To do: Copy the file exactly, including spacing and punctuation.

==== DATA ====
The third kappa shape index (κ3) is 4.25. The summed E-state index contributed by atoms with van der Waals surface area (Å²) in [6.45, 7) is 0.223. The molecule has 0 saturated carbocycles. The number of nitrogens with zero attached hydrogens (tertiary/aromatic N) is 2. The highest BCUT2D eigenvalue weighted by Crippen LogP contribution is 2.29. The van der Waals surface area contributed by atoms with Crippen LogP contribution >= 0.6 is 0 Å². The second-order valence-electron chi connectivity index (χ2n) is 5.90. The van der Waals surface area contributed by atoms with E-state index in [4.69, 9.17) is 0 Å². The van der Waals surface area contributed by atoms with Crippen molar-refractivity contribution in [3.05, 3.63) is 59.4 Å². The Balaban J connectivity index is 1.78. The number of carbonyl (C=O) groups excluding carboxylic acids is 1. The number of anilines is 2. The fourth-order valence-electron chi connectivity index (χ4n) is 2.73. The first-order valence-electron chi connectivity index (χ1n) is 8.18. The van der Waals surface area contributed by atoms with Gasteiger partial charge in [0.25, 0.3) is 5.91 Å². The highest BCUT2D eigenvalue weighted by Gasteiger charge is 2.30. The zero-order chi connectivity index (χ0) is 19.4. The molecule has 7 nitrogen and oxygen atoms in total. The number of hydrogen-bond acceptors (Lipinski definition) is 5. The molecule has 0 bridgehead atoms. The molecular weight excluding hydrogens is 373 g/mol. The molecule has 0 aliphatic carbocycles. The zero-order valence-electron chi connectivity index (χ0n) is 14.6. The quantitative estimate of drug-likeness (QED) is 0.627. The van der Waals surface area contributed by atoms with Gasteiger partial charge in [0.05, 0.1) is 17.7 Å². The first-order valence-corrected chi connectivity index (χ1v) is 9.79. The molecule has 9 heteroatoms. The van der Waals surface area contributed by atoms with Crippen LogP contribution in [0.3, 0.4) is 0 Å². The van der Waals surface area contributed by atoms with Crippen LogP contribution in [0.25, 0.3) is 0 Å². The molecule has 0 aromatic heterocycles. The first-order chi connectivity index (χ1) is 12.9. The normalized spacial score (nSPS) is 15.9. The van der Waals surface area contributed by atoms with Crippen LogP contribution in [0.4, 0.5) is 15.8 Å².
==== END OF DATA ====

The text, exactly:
The third kappa shape index (κ3) is 4.25. The summed E-state index contributed by atoms with van der Waals surface area (Å²) in [6.45, 7) is 0.223. The molecule has 0 saturated carbocycles. The number of nitrogens with zero attached hydrogens (tertiary/aromatic N) is 2. The highest BCUT2D eigenvalue weighted by Crippen LogP contribution is 2.29. The van der Waals surface area contributed by atoms with Crippen LogP contribution >= 0.6 is 0 Å². The second-order valence-electron chi connectivity index (χ2n) is 5.90. The van der Waals surface area contributed by atoms with E-state index in [4.69, 9.17) is 0 Å². The van der Waals surface area contributed by atoms with Crippen molar-refractivity contribution in [3.05, 3.63) is 59.4 Å². The Balaban J connectivity index is 1.78. The number of carbonyl (C=O) groups excluding carboxylic acids is 1. The number of anilines is 2. The fourth-order valence-electron chi connectivity index (χ4n) is 2.73. The first-order valence-electron chi connectivity index (χ1n) is 8.18. The van der Waals surface area contributed by atoms with Gasteiger partial charge in [0.25, 0.3) is 5.91 Å². The highest BCUT2D eigenvalue weighted by Gasteiger charge is 2.30. The zero-order chi connectivity index (χ0) is 19.4. The molecule has 7 nitrogen and oxygen atoms in total. The number of hydrogen-bond acceptors (Lipinski definition) is 5. The molecule has 0 bridgehead atoms. The molecular weight excluding hydrogens is 373 g/mol. The molecule has 0 aliphatic carbocycles. The zero-order valence-electron chi connectivity index (χ0n) is 14.6. The quantitative estimate of drug-likeness (QED) is 0.627. The van der Waals surface area contributed by atoms with Gasteiger partial charge in [0.05, 0.1) is 17.7 Å². The first-order valence-corrected chi connectivity index (χ1v) is 9.79. The molecule has 9 heteroatoms. The van der Waals surface area contributed by atoms with Crippen LogP contribution in [0.3, 0.4) is 0 Å². The van der Waals surface area contributed by atoms with Crippen LogP contribution in [0.25, 0.3) is 0 Å². The molecule has 0 aromatic heterocycles. The first-order chi connectivity index (χ1) is 12.9. The normalized spacial score (nSPS) is 15.9. The van der Waals surface area contributed by atoms with Crippen LogP contribution in [0.4, 0.5) is 15.8 Å².